Several possible underlying mechanisms may link the consumption of spicy food and the incidence of cancer. Capsaicin is a primary pungent and irritating agent found in chilies and red peppers, which are widely used as spices in many cultures worldwide.[16] Several animal studies have shown a carcinogenic dose–effect relationship. For example, chili extract has been shown to promote the development of stomach and liver tumors in BALB/c mice initiated by methyl (acetoxymethyl) nitrosamine and benzene hexachloride. Capsaicin also has a cocarcinogenic effect on TPA-promoted skin carcinogenesis in vivo; this is mediated through the transient receptor potential vanilloid subfamily number 1 and the tyrosine kinase epidermal growth factor receptor. In the present meta-analysis, 19 studies indicated that high-level consumption of capsaicin-containing foods was associated with an increased risk of cancer. We believe that these results are credible because the pooled OR s from 39 articles and subgroup analyses indicated a significantly positive association between high spicy food intake and cancer risk.

In past decades, the anticancer activity of capsaicin has been broadly investigated for a variety of cancer types. Briefly, the anticancer mechanisms of capsaicin include activation of apoptosis,[51] cell growth arrest,[52] and inhibition of angiogenesis[53] and metastasis.[54] Capsaicin stimulates the anti-tumorigenic/tumor-suppressive signaling pathway and related transcription factors, whereas it inhibits oncogenic signaling pathways and tumor promoters. In addition, capsaicin synergistically interacts with other cancer-preventive agents, providing the possibility for the use of capsaicin in cancer therapy with other chemotherapeutic agents.[55] In the population-based prospective cohort study in China by Lv et al.,[56] compared with those who ate spicy food less than once a week, those who consumed spicy food almost every day had a 14% lower risk of death, and inverse association was also observed for deaths due to cancer. Among the 39 studies included in our meta-analysis, 4 studies reported a negative association; however, when we summarized the estimate of high spicy food intake and cancer risk, this negative association was no longer present. These intrinsic differences in different populations and different research emphases may partly explain the above controversies.

Our meta-analysis has several limitations. First, because the data were obtained from case–control studies, confounding bias may be present, such as selection bias and recall bias due to the contribution of different results obtained from different populations or hospital designs. Although we attempted to include adjusted estimates from multivariate models from each contributing study and apply a stratified analysis, we still cannot explain the potential effects of other dietary habits or behavior or the etiologic relationship between spicy food intake and cancer events. Second, the definition of spicy food and the highest and lowest categories of spicy food intake were inconsistent. People of different races and dietary cultures have eating preferences, such as kimchi in Korea or spicy preserved meat in the Maghreb. Third, 9 studies did not adjust for confounding factors, confounders that were adjusted for in each study were different, and there were some unknown confounders. Fourth, relatively low sample sizes were included in the subgroup analyses by sex, region, and cancer subtype, which may have rendered chance effects more likely. In addition, only 7 articles (including 11 studies) with subgroup analyses conducted in non-Asian regions were included in our meta-analysis. The small sample size may have contributed to the heterogeneity.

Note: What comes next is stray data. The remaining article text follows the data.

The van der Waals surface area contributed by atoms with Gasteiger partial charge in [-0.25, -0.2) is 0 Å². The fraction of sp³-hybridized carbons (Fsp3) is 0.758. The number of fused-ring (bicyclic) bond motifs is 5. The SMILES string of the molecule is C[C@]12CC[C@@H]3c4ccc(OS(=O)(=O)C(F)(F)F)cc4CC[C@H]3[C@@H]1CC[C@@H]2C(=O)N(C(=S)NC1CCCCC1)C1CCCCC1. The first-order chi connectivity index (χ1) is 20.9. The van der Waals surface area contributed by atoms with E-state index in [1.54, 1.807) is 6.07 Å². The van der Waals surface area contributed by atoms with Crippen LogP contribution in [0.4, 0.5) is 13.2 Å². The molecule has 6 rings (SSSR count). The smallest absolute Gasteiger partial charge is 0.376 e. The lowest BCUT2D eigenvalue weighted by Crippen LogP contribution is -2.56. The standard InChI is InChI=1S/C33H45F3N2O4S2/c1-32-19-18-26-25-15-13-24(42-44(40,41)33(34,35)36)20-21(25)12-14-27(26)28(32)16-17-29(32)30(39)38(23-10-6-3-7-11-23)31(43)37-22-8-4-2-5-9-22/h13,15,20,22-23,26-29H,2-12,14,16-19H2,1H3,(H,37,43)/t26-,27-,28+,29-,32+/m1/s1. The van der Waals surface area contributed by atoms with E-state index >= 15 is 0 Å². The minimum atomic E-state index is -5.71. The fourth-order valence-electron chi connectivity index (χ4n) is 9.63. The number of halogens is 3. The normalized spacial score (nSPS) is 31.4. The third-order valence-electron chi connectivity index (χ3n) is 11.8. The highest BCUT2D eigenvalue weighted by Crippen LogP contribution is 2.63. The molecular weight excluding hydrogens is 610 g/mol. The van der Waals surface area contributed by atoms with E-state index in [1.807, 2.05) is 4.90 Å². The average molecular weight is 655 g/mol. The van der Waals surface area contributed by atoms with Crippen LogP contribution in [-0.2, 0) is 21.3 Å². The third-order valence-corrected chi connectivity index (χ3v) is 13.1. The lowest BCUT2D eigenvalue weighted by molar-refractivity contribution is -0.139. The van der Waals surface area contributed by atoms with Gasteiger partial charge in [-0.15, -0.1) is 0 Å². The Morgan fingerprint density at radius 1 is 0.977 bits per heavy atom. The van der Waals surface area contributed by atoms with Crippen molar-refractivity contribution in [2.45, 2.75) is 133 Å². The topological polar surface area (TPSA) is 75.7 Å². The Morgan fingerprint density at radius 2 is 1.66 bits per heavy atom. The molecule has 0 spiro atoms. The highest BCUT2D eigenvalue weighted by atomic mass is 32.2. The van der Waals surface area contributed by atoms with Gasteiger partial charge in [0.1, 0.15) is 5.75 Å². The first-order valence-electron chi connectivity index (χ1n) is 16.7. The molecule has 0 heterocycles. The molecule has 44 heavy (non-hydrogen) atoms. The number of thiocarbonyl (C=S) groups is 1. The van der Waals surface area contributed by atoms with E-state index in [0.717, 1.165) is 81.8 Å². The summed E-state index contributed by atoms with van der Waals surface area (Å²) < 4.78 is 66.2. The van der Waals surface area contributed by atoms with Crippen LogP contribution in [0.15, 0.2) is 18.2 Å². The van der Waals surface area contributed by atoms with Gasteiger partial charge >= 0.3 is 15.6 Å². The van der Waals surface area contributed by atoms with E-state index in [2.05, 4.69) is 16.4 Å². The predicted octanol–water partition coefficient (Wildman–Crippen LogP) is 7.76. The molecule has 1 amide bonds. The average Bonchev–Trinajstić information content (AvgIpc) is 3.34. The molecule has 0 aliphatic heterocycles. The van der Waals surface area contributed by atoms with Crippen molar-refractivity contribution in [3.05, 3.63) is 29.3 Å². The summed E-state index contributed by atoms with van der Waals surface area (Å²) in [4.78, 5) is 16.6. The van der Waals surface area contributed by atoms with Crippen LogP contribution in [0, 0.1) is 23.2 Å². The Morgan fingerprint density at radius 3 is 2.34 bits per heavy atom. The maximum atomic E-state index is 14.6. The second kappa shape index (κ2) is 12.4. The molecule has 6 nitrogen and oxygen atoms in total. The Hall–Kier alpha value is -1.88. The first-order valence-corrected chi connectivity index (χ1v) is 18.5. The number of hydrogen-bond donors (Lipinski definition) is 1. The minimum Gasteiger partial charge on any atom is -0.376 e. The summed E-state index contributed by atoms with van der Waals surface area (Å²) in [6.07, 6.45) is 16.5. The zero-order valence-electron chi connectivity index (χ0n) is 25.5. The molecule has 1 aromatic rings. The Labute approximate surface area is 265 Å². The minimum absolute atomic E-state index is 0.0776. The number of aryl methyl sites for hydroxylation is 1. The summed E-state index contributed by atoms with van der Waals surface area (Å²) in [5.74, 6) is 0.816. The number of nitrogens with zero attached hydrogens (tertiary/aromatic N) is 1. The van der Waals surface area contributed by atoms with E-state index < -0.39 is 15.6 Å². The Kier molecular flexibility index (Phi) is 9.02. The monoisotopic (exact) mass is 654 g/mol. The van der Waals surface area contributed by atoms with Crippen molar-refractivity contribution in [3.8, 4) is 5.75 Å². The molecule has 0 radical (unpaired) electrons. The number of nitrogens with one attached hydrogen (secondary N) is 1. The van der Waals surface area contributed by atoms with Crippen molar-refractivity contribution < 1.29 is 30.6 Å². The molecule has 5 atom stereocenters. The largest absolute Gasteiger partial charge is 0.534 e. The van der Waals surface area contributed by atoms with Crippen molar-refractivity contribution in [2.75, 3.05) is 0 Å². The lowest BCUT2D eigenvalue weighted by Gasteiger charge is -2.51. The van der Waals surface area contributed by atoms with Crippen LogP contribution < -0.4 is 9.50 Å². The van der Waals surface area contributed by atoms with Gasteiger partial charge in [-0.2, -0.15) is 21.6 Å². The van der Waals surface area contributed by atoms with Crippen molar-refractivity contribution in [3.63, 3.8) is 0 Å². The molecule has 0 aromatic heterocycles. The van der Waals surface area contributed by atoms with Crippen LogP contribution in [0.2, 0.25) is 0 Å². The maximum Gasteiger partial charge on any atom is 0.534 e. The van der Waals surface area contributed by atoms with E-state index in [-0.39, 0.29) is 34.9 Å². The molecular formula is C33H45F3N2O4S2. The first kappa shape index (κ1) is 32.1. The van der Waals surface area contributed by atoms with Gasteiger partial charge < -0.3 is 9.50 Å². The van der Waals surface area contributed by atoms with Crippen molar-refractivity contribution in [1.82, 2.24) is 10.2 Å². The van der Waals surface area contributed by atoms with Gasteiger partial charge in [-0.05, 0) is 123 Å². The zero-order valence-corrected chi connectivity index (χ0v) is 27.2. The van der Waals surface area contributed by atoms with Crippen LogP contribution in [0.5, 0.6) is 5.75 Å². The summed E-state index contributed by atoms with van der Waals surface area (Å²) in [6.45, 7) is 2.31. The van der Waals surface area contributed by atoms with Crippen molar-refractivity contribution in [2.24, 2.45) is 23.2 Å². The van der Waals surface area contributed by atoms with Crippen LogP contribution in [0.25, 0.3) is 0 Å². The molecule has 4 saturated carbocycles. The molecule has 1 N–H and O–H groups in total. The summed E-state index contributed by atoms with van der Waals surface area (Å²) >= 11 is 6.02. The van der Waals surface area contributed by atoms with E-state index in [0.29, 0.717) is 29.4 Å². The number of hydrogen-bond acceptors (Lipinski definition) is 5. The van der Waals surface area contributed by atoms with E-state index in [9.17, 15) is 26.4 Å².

In conclusion, our meta-analysis suggests a positive association between a high level of spicy food or chili pepper intake and cancer risk. Furthermore, no statistically significant effect was observed among females after application of a stratified analysis by sex because of the limited number of studies. Studies with larger sample sizes, longer follow-up periods, more cancer types, and more detailed measures of spicy food intake are necessary to confirm these results.

Financial support and sponsorship

This study was supported by the International Science and Technology Cooperation Program of China (No. 2010DFB34180).

Conflicts of interest

There are no conflicts of interest.

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  [Table 1], [Table 2]

This article has been cited by
1 Dietary impact on esophageal cancer in humans: a review
Rachna Khosla Sardana,Navnidhi Chhikara,Beenu Tanwar,Anil Panghal
Food & Function. 2018;
[Pubmed] | [DOI]